Value propositions are a key element to success. In the modern business climate, the environmental value proposition, in particular, is uniquely effective.
Eco-friendly businesses are gaining popularity among consumers who value companies that promote sustainability and corporate responsibility. However, the problem facing a lot of these companies is reaching potential customers who aren’t actively seeking out environmentally conscious businesses.
The scientific consensus on anthropogenic climate change only grows stronger. The most recent word from scientists is that the present warming of the globe is "unprecedented" in the last 2,000 years. Some 99% of scientists stood in agreement on this in 2011, and now the scientific community has declared there's "no doubt left" that human activity is warming the earth.
This article provides a conceptual rationale for environmental sustainability derived from Taoist and Buddhist philosophies. Our goal as a society should be to jointly enhance the quality of human lifestyles and the natural environment, not just one or the other. Innovations in this area can have a nonlinear or exponential impact.
This article applies a perspective derived from Zen philosophy to issues of life and innovation within cities. Two major, holistic realms of urban existence are identified—the socio-economic and the ecological. These two spheres do not always coexist in a state of mutually sustainable balance and urban well-being.
In theory, most of us like the idea (or at least see the necessity) of regulations. Just look at a recent survey from Pew, that shows 74% of Americans think “the country should do whatever it takes to protect the environment.”
More so now than ever, people are holding businesses accountable for the effect they have on the environment. With many areas experiencing the consequences of climate change, people are supporting companies with green initiatives. What can your business do to help the environment and your customer acquisition and retention? Here are 10 innovations that will make your business greener overall.
The aim of the precautionary principle seems laudable: lacking scientific consensus, the burden of proof for an action or policy not being harmful to the public or to the environment lies on those taking that action. In practice, however, this principle has proven a deterrent for innovation - particularly within the EU. How can the innovation principle - that is, examining new policies or plans for a negative impact they have on innovation - help to supplement and balance out the precautionary principle?
This article relates selected multidirectional patterns of change—“force fields”—in the business environment to innovation strategy within the context of Zen philosophical principles. Three force fields are selected for brief evaluation: 1) domestic vs. global markets, 2) economic growth vs. environmental quality, and 3) entrepreneurs vs. customer base. Given the omnipresence of force fields in the 21st century, businesses should maintain flexible structures for innovating both incrementally and radically. They also need to engage in collaboration at all institutional levels. Collaboration can facilitate the Zen objective of integrating conflicting ideas, a key feature of innovation over the long run.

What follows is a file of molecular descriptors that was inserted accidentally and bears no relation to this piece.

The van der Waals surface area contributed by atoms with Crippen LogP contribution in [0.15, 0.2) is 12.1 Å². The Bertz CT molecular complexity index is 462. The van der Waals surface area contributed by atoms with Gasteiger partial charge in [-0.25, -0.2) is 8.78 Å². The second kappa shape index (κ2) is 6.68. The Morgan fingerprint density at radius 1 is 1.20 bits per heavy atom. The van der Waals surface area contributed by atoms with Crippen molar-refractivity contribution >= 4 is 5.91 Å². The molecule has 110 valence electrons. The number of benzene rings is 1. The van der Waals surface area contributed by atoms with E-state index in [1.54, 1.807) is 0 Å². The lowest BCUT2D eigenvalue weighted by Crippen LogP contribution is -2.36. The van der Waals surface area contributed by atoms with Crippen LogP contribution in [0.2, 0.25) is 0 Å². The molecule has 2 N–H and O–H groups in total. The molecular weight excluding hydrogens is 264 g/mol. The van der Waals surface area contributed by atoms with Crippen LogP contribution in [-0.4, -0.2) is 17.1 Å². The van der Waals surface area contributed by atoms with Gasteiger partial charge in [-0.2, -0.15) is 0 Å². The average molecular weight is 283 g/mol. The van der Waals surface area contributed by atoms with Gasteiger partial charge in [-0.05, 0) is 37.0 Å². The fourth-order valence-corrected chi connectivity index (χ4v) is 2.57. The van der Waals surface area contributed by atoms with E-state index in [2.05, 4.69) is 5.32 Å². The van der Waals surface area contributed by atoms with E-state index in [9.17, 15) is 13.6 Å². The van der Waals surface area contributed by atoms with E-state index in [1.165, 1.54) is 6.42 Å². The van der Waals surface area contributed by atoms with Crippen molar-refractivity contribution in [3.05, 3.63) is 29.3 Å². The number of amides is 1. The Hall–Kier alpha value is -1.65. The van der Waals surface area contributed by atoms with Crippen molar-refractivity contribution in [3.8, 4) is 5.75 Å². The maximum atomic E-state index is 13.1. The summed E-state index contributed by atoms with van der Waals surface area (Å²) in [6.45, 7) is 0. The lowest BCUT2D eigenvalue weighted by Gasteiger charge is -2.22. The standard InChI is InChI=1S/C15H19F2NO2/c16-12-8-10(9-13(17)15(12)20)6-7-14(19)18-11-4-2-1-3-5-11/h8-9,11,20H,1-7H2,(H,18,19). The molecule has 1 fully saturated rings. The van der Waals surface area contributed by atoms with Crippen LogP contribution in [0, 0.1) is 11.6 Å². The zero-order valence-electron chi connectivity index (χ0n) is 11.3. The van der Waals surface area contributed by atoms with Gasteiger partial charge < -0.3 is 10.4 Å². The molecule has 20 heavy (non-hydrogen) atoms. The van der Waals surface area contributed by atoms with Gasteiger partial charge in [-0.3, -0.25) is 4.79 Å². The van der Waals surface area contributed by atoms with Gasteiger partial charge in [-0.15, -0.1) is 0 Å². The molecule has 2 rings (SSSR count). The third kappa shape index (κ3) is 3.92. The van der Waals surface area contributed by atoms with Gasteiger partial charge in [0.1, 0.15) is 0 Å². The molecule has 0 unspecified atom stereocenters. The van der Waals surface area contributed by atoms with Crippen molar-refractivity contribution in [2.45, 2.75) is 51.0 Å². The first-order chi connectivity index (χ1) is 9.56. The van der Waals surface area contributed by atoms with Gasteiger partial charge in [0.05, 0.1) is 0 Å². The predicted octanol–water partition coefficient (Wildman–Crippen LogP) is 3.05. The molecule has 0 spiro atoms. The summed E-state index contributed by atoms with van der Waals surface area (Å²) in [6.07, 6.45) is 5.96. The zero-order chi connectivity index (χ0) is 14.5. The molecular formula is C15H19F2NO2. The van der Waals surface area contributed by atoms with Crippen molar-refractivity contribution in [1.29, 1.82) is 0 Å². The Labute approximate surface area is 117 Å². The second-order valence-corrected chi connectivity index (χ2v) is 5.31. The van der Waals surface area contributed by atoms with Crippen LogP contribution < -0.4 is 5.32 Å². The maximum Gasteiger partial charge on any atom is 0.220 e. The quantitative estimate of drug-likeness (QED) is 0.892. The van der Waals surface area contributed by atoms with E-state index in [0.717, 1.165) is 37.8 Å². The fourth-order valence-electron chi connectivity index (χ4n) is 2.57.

Insurance providers aren't particularly well known for their fast-paced innovation. In truth however, the insurance industry is on the cutting edge of corporate environmental awareness and has been for some time. Insurance providers also manage their innovations: They introduce new ideas but don't adopt them at a faster pace than they can support.
Are you thinking about ways to transform your workplace into an environment more conducive to innovation? This article takes a closer look at six components of creative climates that have shown to be significant at facilitating creativity according to new research.
Synthetic biology moves us from reading to writing DNA, allowing us to design biological systems from scratch for any number of applications. Its capabilities are becoming clearer, its first products and processes emerging. Synthetic biology’s reach already extends from reducing our dependence on oil to transforming how we develop medicines and food crops. It is being heralded as the next big thing; whether it fulfils that expectation remains to be seen. It will require collaboration and multi-disciplinary approaches to development, application and regulation. Interesting times ahead!
Many firms tend to mix the terms and concepts of creativity and innovation. There is a view that catering for creativity automatically makes innovation happen. In this post Susanna Bill compares the works from three different authors about the factors influencing a creative and innovative climate. What can be learned?
Taking care of the dead is an important part of any society, and the practice reflects the prevailing culture of the living. Social change is therefore reflected in funeral changes and some of the disruptions to its industry.
The internet of things has shipped out to sea. A number of remote sensing technologies have been employed to monitor various aspects of the ocean to improve weather forecasts, safer resource exploration, and climate change mitigation with benefits to companies, policymakers, and the planet.